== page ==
CPUs and GPUs are great for certain processes. But what happens if you need more grunt than any current CPU offers but you can't make efficient use of a GPU either? Xilinx is developing a solution.
We have a problem: computers have all but stopped getting faster, while the demands of moving picture work have accelerated through HD, 4K, high dynamic range, and beyond. All of these things demand more computing power, but the huge progress of CPU performance that kept us going through the 90s and 2000s has all but dried up. Moore's Law has ground to a halt, but take heart: the people at Xilinx may have a solution.
Xilinx is famous mainly as a manufacturer of FPGAs, programmable logic devices which are often used in things like cameras and flash recorders. They behave, broadly speaking, as a large (sometimes very large) number of extremely simple logic devices that can be connected together in complex ways using configuration software. This instinctively sounds somewhat similar to the way a GPU works, with a large number of fairly simple individual processors clocked at high speeds, but it doesn't quite work like that.
An FPGA could be configured to create a large single CPU core, or a large number of smaller cores, or even to create a device capable of one specific mathematical job. FPGA is powerful because it has something of the speed of hardware while being configurable in software. It's possible to put a big FPGA on an expansion card and plug it into a workstation – this is a large part of what many video I/O boards do – but Xilinx's new approach seems intended to sit somewhere inbetween the worlds of traditional hardware and FPGAs.
Xilinx's approach to its new concept
The company calls it the adaptive compute acceleration platform, ACAP, and has codenamed the first devices Everest. Details are slim, but it sounds like a hybrid approach. FPGAs have long included static, non-configurable features designed to do common tasks, such as high-speed serial input-output devices which could be used to create, say, SDI or HDMI inputs or outputs, or entirely different fast serial devices such as USB or a SATA storage interface.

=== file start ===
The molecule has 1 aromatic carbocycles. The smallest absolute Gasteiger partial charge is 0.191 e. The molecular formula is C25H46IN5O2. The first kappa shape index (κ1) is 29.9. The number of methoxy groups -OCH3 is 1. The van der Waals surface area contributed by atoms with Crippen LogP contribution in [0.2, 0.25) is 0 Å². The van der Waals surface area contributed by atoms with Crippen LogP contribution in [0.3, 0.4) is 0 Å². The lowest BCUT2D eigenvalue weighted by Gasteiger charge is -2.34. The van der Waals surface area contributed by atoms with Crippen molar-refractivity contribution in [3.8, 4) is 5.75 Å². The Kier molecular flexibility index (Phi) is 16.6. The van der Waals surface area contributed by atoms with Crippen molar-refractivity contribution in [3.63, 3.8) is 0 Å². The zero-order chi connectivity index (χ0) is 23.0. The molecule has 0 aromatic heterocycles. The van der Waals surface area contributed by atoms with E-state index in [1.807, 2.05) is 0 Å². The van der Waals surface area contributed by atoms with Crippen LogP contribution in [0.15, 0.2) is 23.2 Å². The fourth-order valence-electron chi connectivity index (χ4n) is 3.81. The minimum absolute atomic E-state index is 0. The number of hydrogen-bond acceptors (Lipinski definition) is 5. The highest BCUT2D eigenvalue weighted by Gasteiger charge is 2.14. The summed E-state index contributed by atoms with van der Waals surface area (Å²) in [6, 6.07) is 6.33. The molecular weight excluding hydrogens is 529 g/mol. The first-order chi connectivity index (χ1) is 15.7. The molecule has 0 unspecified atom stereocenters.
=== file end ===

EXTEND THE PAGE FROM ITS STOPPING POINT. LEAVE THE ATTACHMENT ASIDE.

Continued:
Xilinx describes the new approach as having some degree of static resources, including digital signal processing, various types of memory, analogue to digital and digital to analogue conversion, general-purpose input and output and a high speed data bus connecting everything together. Reading between the lines, the idea seems to be to combine the characteristics of both FPGA and more conventional devices in a way that can be reconfigured on the fly.
This is potentially a very interesting concept. Take, for instance, the job of H.264 video encoding. It doesn't work very well on GPUs, because (to describe part of the process rather approximately) blocks of picture are encoded in diagonal rows, each being dependent on some of the results of the blocks to the top and left of it. This means that even on 4K video, only a few hundred blocks can be considered at once, whereas a GPU really wants thousands of simultaneous tasks to work well. This is speculation, but a sufficiently configurable device could be set up with exactly the right amount of individual processors, each specifically designed to do that specific task quickly. The new devices are to be manufactured on TSMC's high-performance seven-nanometre semiconductor process.
We have no choice
Ultimately, we don't have many other choices. Adding more cores to existing CPUs is tricky because it's often difficult to split tasks up into things that can all be done at once. It's hard to put ten chefs on the job of making one cake, when most of the work involves mixing things together in just a single bowl. There are arguments even now that software engineers still don't really have the ideal tools to make the best of multiple-core CPUs. The enormous power of GPU computing gave us something of a boost, but again, it only does a specific set of things well – things that can be split up not just into a handful of separate, parallel tasks, but into hundreds or thousands. For everything else, particularly things like video compression and certain types of neural network which often don't work particularly well on either CPU or GPU, we really do have a problem.
Naturally, this is all very early days, but Xilinx's new concept is very much an idea for the moment, and it seem to be serious – reportedly it has spent over a billion on it in the last four years.